“It was a rigged trial,” he said.

From the lobby of Trump Tower, his flagship property in midtown Manhattan where much of the crime took place, the former president was at times outraged, defiant and mocking. Trump, the Republican nominee for the November presidential election, attacked the trial judge, his former fixer Michael Cohen, the legal system and President Joe Biden.

He also bragged that the conviction had produced a windfall for his campaign, which claimed to have raised more than $34.8 million since the verdict was announced shortly after 5 p.m. Thursday.

WHAT TO KNOW

  • A defiant Donald Trump vowed on Friday morning, the day after he became the first former president found guilty of a felony, to fight his conviction.
  • Trump, the Republican nominee for the November presidential election, attacked the trial judge, his former fixer Michael Cohen, the legal system and President Joe Biden.
  • He also bragged that the conviction had produced a windfall for his campaign, which claimed to have raised more than $34.8 million since the verdict was announced Thursday.

“I like those figures,” he said to applause from a crowd of about 100 supporters, including his defense lawyer Todd Blanche and his son Eric Trump. “So far, I guess, it’s backfired. I would rather not have it happen. I want to win legitimately.”

The amount cannot be verified until campaign finance reports are filed in the coming months.

In response to Trump’s criticism of the case, Biden defended the justice system.

“It’s reckless, it’s dangerous, it’s irresponsible for anyone to say this was rigged just because they don’t like the verdict,” Biden told reporters at the White House on Friday.

The president said Trump’s trial followed the same legal guidelines as any other trial and the jury’s decision should be respected.

ICYMI: Trump spoke to reporters at his namesake tower in Manhattan on Friday, his return to campaigning a day after he was convicted of trying to illegally influence the 2016 election by falsifying business records.

“Donald Trump was given every opportunity to defend himself. It was a state case, not a federal case, and it was heard by a jury of 12 citizens, 12 Americans, 12 people like you,” he said, adding that the former president was free to appeal the verdict.

Trump appeared unbowed by his conviction on 34 counts of falsifying business records — a low-level felony — which was part of a conspiracy to hide reimbursements to Cohen for a $130,000 hush money payment to former adult film star Stormy Daniels to keep quiet about a one-night stand in a Lake Tahoe hotel in 2006. The Manhattan district attorney’s office charged that the payoff amounted to election fraud because it was deliberately hidden from American voters just before the 2016 presidential election.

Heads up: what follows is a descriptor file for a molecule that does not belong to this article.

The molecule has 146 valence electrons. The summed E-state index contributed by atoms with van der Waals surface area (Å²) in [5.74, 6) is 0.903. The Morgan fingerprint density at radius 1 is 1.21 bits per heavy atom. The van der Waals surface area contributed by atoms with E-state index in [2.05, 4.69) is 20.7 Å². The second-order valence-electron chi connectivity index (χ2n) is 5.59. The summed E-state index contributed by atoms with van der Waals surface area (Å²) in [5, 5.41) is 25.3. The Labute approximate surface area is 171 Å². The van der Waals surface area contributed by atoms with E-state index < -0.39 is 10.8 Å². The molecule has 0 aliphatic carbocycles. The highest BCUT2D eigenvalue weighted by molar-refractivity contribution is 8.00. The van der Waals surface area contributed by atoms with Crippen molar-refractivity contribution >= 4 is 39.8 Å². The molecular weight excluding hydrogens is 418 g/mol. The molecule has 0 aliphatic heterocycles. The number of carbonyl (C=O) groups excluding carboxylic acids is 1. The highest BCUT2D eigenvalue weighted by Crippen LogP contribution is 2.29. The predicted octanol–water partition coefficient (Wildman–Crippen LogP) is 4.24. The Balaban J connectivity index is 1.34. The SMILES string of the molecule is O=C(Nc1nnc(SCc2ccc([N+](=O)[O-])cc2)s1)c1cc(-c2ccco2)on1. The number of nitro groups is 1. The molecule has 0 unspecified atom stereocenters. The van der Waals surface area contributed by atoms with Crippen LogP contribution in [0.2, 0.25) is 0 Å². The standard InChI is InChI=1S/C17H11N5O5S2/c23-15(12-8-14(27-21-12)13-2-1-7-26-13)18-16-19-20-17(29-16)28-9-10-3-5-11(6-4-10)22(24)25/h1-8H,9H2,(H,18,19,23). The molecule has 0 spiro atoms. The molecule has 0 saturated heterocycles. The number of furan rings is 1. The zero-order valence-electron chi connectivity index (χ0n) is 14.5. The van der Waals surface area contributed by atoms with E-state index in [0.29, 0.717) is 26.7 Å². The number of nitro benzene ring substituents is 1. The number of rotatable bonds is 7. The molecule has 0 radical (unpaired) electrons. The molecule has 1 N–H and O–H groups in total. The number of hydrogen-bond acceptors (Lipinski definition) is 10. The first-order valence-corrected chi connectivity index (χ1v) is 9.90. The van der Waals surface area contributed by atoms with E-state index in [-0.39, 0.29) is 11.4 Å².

“We will be appealing this scam,” Trump said. “We will be appealing it on many things. He would not allow us to have witnesses. We were not allowed to talk. The judge was a tyrant.”

Each count carries a sentence of up to 4 years, but for a nonviolent crime for a first-time offender of his age, a hefty prison sentence is unlikely, legal experts say.

A sentencing date has been set for July 11.

Trump in his speech, falsely claimed that Supreme Court Justice Juan M. Merchan barred him from allowing a federal election law witness to testify. The judge only limited the testimony of the expert witness, Merchan said, to avoid confusing the jury.

Manhattan federal prosecutors didn’t want to bring the case, and Manhattan District Attorney Alvin Bragg was convinced to prosecute it.

The former president again called the trial “unfair” and claimed it was “done by Washington.”

Trump targeted Cohen, possibly again violating a gag order, which remains in effect. Merchan already fined him $10,000 during the trial for attacking witnesses and the jurors.

Although he did not mention Cohen by name, he referred to the man who people call his “former fixer.”

“I never thought of him as a fixer,” he said. “He was a lawyer, a fairly good one too. Later on, I did not like what he did. I did not like that when I became president he went around making deals with companies. When I found out about it, he was gone.”

Trump continued to claim that the charges against him were flawed.

“They missed the statute of limitations by a lot,” he said Friday. “Instead of bringing this seven years ago, they brought it during an election.”

Many of the delays in the case were at the request of the defense lawyers.

Trump did not take any questions during or after his address just before noon and ignored reporters’ attempts to ask.

The Friday speech took on the tone of a campaign speech and touched on many of the points in his platform, spending most of the talk railing against illegal migrants and the Biden administration.

“Millions of people are flowing in from all parts of the world. Not just from South America, from Africa, from Asia, from the Middle East, coming in from jails and prisons and coming in from mental institutions and insane asylums,” he said. “We have a president and a group of fascists that do not want to do anything about it.”